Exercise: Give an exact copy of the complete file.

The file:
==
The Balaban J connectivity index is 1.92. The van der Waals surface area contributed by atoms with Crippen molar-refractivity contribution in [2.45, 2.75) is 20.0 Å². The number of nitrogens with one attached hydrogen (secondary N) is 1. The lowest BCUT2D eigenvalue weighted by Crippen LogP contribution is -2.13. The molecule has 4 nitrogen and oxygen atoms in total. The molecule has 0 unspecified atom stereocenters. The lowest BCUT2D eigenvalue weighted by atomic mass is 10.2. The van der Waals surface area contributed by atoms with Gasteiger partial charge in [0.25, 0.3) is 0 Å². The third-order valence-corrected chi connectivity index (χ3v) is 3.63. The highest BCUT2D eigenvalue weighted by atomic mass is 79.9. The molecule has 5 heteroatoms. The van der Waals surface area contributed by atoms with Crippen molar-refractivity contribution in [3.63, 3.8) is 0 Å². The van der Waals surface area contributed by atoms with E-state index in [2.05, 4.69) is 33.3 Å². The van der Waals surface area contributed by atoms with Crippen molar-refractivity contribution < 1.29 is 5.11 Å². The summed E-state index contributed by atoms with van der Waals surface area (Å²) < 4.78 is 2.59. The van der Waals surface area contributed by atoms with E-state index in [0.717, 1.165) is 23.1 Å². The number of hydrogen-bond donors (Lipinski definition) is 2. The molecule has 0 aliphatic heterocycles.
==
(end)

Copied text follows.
The Balaban J connectivity index is 1.92. The van der Waals surface area contributed by atoms with Crippen molar-refractivity contribution in [2.45, 2.75) is 20.0 Å². The number of nitrogens with one attached hydrogen (secondary N) is 1. The lowest BCUT2D eigenvalue weighted by Crippen LogP contribution is -2.13. The molecule has 4 nitrogen and oxygen atoms in total. The molecule has 0 unspecified atom stereocenters. The lowest BCUT2D eigenvalue weighted by atomic mass is 10.2. The van der Waals surface area contributed by atoms with Gasteiger partial charge in [0.25, 0.3) is 0 Å². The third-order valence-corrected chi connectivity index (χ3v) is 3.63. The highest BCUT2D eigenvalue weighted by atomic mass is 79.9. The molecule has 5 heteroatoms. The van der Waals surface area contributed by atoms with Crippen molar-refractivity contribution in [3.63, 3.8) is 0 Å². The van der Waals surface area contributed by atoms with E-state index in [2.05, 4.69) is 33.3 Å². The van der Waals surface area contributed by atoms with Crippen molar-refractivity contribution < 1.29 is 5.11 Å². The summed E-state index contributed by atoms with van der Waals surface area (Å²) < 4.78 is 2.59. The van der Waals surface area contributed by atoms with E-state index in [0.717, 1.165) is 23.1 Å². The number of hydrogen-bond donors (Lipinski definition) is 2. The molecule has 0 aliphatic heterocycles.